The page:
Bakersfield's homeless -- in all likelihood -- will get their burritos Thanksgiving morning.

The Bakersfield Burrito Project volunteers were inundated Tuesday with offers of help to keep their annual Turkey Day feed going after The Californian reported that they'd learned at the last minute they couldn't continue to use Central Park downtown. The burrito brigade just couldn't afford permits and meet other city requirements.

The owner of American Sound Recording Studios at 2231 R St., not far from the park, agreed to let project organizers give away burritos from his parking lot, said Jason Rickett, a Bakersfield Burrito Project board member.

Project partners will distribute clothes, hygiene kits and, as things have turned out, pet food for "hungry homeless dogs," he said. Volunteers will stage at Central Park to let everyone know the effort has moved a few blocks away.

It all gets under way at 10 a.m. Thursday.

"Everything we've asked for has arrived, plus, plus, plus," an ebullient Rickett said Tuesday afternoon.

The "plus, plus, plus" referred to the "overwhelming" number of people who also came out to say Tuesday they want to help the Burrito Project obtain its nonprofit status and continue its smaller burrito feeds every Sunday.

They offered to carry liability insurance riders, open up their buildings, halls and kitchens for cooking healthy food, and otherwise give of their time and money to continue the cause.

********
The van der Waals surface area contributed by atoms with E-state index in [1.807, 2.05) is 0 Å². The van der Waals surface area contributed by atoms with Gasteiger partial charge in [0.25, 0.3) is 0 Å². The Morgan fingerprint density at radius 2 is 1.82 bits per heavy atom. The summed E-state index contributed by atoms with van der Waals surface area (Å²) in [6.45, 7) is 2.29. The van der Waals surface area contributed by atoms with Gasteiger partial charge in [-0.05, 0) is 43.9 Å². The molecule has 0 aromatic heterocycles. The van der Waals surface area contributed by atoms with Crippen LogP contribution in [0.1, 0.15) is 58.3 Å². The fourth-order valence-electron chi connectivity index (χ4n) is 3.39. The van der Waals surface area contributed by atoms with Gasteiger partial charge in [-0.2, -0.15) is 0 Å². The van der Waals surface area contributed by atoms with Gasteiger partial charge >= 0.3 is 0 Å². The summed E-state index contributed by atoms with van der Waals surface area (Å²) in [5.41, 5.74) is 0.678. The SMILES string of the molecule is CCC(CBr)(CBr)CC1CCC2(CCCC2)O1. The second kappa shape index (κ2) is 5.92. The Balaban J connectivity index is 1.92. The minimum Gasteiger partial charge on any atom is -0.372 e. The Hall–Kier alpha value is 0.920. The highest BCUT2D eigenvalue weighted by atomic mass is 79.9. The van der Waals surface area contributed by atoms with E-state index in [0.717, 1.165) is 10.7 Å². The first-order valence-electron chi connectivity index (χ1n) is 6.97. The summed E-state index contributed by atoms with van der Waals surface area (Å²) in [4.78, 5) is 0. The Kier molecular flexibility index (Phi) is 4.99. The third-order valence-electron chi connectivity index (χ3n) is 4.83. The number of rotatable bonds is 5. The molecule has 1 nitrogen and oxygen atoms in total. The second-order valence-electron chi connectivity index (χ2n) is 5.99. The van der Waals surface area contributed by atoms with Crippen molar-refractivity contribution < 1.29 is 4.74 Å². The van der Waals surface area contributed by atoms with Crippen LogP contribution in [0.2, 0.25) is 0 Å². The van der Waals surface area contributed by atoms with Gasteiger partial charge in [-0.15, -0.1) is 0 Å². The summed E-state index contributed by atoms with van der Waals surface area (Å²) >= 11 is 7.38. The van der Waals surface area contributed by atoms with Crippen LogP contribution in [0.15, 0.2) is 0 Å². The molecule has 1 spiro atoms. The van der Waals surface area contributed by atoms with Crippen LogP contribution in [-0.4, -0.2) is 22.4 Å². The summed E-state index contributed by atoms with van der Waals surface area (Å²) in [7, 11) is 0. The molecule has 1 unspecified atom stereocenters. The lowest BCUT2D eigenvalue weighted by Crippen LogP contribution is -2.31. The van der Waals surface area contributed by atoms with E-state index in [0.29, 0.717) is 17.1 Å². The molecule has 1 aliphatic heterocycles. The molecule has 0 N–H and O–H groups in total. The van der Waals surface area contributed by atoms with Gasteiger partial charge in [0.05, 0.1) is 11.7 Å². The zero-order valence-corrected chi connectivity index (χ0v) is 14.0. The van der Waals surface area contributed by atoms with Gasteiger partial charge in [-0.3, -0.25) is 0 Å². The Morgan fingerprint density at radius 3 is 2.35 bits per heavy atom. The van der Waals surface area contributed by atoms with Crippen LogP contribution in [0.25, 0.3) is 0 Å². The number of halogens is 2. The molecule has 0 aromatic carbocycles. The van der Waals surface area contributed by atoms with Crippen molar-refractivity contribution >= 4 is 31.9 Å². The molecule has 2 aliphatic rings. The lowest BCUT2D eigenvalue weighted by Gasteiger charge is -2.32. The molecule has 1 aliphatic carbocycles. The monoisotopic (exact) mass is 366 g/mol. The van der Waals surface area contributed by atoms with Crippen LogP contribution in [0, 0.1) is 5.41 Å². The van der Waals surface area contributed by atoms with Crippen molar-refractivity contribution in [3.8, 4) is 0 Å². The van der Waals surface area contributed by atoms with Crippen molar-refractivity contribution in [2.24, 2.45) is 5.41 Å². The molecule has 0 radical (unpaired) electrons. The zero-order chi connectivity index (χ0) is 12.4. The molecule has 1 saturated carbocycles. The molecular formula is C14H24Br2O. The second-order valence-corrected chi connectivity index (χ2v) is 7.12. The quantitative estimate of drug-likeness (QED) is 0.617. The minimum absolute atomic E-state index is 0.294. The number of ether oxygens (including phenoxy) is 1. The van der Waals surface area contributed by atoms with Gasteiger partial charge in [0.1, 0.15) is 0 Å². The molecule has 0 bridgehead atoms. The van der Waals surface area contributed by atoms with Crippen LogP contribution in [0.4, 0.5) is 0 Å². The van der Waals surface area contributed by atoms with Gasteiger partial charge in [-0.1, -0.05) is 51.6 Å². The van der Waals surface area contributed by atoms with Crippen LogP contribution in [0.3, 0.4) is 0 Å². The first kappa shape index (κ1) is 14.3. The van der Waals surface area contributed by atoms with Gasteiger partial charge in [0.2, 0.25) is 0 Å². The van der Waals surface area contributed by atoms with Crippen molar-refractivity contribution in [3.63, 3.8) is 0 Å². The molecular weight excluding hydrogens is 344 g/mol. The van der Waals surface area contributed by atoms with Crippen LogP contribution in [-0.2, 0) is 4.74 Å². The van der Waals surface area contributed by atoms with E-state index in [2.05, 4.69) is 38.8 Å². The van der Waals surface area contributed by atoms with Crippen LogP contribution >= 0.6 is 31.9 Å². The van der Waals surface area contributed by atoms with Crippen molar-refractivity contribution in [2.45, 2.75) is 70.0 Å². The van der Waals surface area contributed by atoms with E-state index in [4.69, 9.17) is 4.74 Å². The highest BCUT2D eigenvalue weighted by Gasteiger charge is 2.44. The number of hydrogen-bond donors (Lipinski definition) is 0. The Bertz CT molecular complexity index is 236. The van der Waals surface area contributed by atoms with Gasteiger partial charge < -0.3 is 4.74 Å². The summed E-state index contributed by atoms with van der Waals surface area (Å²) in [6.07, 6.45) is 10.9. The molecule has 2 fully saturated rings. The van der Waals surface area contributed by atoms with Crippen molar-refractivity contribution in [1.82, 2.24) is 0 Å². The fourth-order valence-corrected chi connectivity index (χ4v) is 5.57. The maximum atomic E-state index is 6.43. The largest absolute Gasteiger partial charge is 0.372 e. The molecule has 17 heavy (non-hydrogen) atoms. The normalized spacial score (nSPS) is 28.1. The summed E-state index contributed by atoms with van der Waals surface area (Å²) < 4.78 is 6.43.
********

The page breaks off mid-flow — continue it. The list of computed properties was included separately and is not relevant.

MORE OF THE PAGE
"Please bear with us as we process this tremendous list of information, find the windows of opportunity with each organization and coordinate with them," Rickett said in a press release addressing the community. "And if you were thinking of helping or making an offer, but feel you might have missed the chance, please do not hesitate to contact us."

The burrito brigade didn't have all its ducks in order for Thursday, though. It needs a county Environmental Health Services permit to distribute food to the public, said Donna Fenton, chief environmental health specialist.

Those permits vary in type and cost, but the agency does all it can to ensure public safety without making it too difficult for charities to do their good deeds, she said. Fenton said that if the Bakersfield Burrito Project comes in Wednesday, she'll do her best to get it permitted.

The outpouring of support followed a burrito brouhaha of sorts that broke out Monday. That's when a Bakersfield city parks official let Rickett know that the permit he purchased a few days earlier was inadequate. The project needed $1,075 in permits, insurance and a sponsor with tax-exempt status because it was a public event.

Terry McCormick, a Bakersfield Recreation and Parks Department supervisor, told The Californian she sympathized with the burrito group but couldn't bend the rules, which ensure public safety and protect from liability. Burrito Project backers excoriated the city and McCormick personally online.

Kern County Supervisor Karen Goh read about the controversy Monday night and through contacts helped secure the American Sound Recording site.

"I just wanted to help them find a way to help the poor in our community, give them a nice Thanksgiving," said Goh.

She had a couple of other messages to impart: Don't be so harsh to government officials who are just trying to protect the public and don't just think of helping the less fortunate during the holidays.

"People who are homeless and who are low-income have needs throughout the year," Goh said.